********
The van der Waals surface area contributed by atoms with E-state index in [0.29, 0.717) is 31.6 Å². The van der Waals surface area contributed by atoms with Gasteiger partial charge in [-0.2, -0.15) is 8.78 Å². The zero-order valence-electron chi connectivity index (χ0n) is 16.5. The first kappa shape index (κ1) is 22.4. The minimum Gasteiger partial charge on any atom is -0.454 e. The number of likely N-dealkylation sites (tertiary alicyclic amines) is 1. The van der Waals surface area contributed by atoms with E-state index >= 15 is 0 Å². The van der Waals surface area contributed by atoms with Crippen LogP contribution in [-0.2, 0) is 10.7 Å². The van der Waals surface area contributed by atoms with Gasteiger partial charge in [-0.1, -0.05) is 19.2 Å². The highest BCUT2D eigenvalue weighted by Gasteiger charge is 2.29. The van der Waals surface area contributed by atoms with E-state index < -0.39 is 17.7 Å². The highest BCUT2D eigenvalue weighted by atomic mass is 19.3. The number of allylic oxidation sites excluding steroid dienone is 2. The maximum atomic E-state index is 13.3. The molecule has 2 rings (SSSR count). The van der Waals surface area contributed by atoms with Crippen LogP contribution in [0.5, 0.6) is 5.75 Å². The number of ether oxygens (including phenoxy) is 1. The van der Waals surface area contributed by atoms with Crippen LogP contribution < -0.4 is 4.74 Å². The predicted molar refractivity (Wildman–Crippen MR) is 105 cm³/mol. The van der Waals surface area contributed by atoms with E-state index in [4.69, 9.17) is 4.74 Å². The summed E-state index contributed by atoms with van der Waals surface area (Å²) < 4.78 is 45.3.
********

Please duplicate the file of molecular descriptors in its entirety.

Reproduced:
The van der Waals surface area contributed by atoms with E-state index in [0.29, 0.717) is 31.6 Å². The van der Waals surface area contributed by atoms with Gasteiger partial charge in [-0.2, -0.15) is 8.78 Å². The zero-order valence-electron chi connectivity index (χ0n) is 16.5. The first kappa shape index (κ1) is 22.4. The minimum Gasteiger partial charge on any atom is -0.454 e. The number of likely N-dealkylation sites (tertiary alicyclic amines) is 1. The van der Waals surface area contributed by atoms with E-state index >= 15 is 0 Å². The van der Waals surface area contributed by atoms with Crippen LogP contribution in [-0.2, 0) is 10.7 Å². The van der Waals surface area contributed by atoms with Gasteiger partial charge in [-0.1, -0.05) is 19.2 Å². The highest BCUT2D eigenvalue weighted by Gasteiger charge is 2.29. The van der Waals surface area contributed by atoms with E-state index < -0.39 is 17.7 Å². The highest BCUT2D eigenvalue weighted by atomic mass is 19.3. The number of allylic oxidation sites excluding steroid dienone is 2. The maximum atomic E-state index is 13.3. The molecule has 2 rings (SSSR count). The van der Waals surface area contributed by atoms with Crippen LogP contribution in [0.5, 0.6) is 5.75 Å². The number of ether oxygens (including phenoxy) is 1. The van der Waals surface area contributed by atoms with Crippen LogP contribution < -0.4 is 4.74 Å². The predicted molar refractivity (Wildman–Crippen MR) is 105 cm³/mol. The van der Waals surface area contributed by atoms with E-state index in [4.69, 9.17) is 4.74 Å². The summed E-state index contributed by atoms with van der Waals surface area (Å²) < 4.78 is 45.3.